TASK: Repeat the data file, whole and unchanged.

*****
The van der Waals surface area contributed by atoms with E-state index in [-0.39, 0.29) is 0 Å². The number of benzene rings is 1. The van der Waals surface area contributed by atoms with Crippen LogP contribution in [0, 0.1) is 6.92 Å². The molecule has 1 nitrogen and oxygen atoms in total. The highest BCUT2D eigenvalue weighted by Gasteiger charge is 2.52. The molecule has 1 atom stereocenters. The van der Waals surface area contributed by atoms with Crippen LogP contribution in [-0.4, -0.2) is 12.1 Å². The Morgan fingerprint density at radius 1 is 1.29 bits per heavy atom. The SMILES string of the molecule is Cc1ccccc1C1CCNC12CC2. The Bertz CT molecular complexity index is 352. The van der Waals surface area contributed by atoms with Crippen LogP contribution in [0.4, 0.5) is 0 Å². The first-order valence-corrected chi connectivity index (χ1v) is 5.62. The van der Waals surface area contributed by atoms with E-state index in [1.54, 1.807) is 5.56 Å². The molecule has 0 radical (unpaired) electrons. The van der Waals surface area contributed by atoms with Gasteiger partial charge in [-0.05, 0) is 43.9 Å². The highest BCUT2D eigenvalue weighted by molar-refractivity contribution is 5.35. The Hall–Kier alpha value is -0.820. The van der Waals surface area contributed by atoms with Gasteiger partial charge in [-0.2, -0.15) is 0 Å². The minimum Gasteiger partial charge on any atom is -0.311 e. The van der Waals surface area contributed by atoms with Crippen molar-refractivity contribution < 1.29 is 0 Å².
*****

The van der Waals surface area contributed by atoms with E-state index in [-0.39, 0.29) is 0 Å². The number of benzene rings is 1. The van der Waals surface area contributed by atoms with Crippen LogP contribution in [0, 0.1) is 6.92 Å². The molecule has 1 nitrogen and oxygen atoms in total. The highest BCUT2D eigenvalue weighted by Gasteiger charge is 2.52. The molecule has 1 atom stereocenters. The van der Waals surface area contributed by atoms with Crippen LogP contribution in [-0.4, -0.2) is 12.1 Å². The Morgan fingerprint density at radius 1 is 1.29 bits per heavy atom. The SMILES string of the molecule is Cc1ccccc1C1CCNC12CC2. The Bertz CT molecular complexity index is 352. The van der Waals surface area contributed by atoms with Crippen LogP contribution in [0.4, 0.5) is 0 Å². The first-order valence-corrected chi connectivity index (χ1v) is 5.62. The van der Waals surface area contributed by atoms with E-state index in [1.54, 1.807) is 5.56 Å². The molecule has 0 radical (unpaired) electrons. The van der Waals surface area contributed by atoms with Gasteiger partial charge in [-0.05, 0) is 43.9 Å². The highest BCUT2D eigenvalue weighted by molar-refractivity contribution is 5.35. The Hall–Kier alpha value is -0.820. The van der Waals surface area contributed by atoms with Gasteiger partial charge in [-0.2, -0.15) is 0 Å². The minimum Gasteiger partial charge on any atom is -0.311 e. The van der Waals surface area contributed by atoms with Crippen molar-refractivity contribution < 1.29 is 0 Å².